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Concerned farmers welcome support this lambing season

Local breeder Jean Wilson putting up her sheep worrying sign on her land, urging dog owners to keep their dogs under close control during lambing season.

Action is being taken across the Lake District National Park to protect livestock during lambing season following tragedy in recent years.

As spring sets in farmers across the region are preparing for a challenging season for their flock, with the support of the Lake District National Park who is providing free signage for local landowners to remind dog owners to keep their dogs under close control.

The threat of dogs stressing a lambing sheep, also known as sheep worrying, is of great concern to farmers as it can lead to injury and even cause the ewe to abort the lamb, and so a call out to dog owners is being made to avoid tragedy this year.

Briony Davey, Farming Officer, said: “It’s so important that people understand why they are being asked to keep their dogs under close control at this crucial time of year. It’s a time when the National Park starts to come alive, and we would like as many people to get out and enjoy this beautiful place as possible. We just ask people to be aware of the impact they can have and please keep their dogs under close control, preferably on a lead.”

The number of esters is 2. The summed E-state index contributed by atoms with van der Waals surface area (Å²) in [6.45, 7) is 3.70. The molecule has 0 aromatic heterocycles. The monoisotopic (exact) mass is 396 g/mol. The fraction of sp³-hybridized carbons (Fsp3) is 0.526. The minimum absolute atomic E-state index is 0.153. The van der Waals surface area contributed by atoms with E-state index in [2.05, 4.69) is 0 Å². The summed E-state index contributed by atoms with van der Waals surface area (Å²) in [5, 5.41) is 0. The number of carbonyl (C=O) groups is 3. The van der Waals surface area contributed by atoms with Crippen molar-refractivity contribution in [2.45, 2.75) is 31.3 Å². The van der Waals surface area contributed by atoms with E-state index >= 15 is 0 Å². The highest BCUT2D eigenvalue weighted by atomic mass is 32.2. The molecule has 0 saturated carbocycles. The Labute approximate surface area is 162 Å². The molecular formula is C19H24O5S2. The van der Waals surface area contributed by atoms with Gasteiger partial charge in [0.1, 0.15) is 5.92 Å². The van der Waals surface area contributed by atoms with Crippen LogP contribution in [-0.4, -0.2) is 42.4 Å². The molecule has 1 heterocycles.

Whilst many dog owners in the region are used to taking care around livestock, some walkers are unaware that if their dog was to chase the sheep, even if they don’t attack, pregnant ewes and lambs can become distressed or stumble and fall, which can result in a tragedy.

Respected breeder, Jean Wilson from Matterdale said: “This time last year I lost a valuable Herdwick ram – worried by a stray dog. I am grateful to the Lake District National Park for showing their support to us farmers by supplying lambing signs to hopefully avoid a repeat of that horrible ordeal.”

Also in support of protecting local livestock, and the livelihood of Lake District farmers, is Cumbria Tourism who is including guidance in its upcoming ‘Dogs Love Cumbria’ guide about responsible dog ownership.

Gill Haigh, Managing Director, Cumbria Tourism said: “Dogs are very welcome visitors in Cumbria, and we know that the county is growing in popularity with dog-owners, hardly surprising given the world class walking landscape. Many of our tourism business members provide first class dog friendly facilities too. We would ask all our visitors to share our collective responsibility for protecting our world-class environment and that includes keeping dogs under close control around livestock, particularly during lambing time.”

To arrange a free ‘lambing time’ sign for your land visit or contact Farming Officer Briony Davey on 01539 792675.

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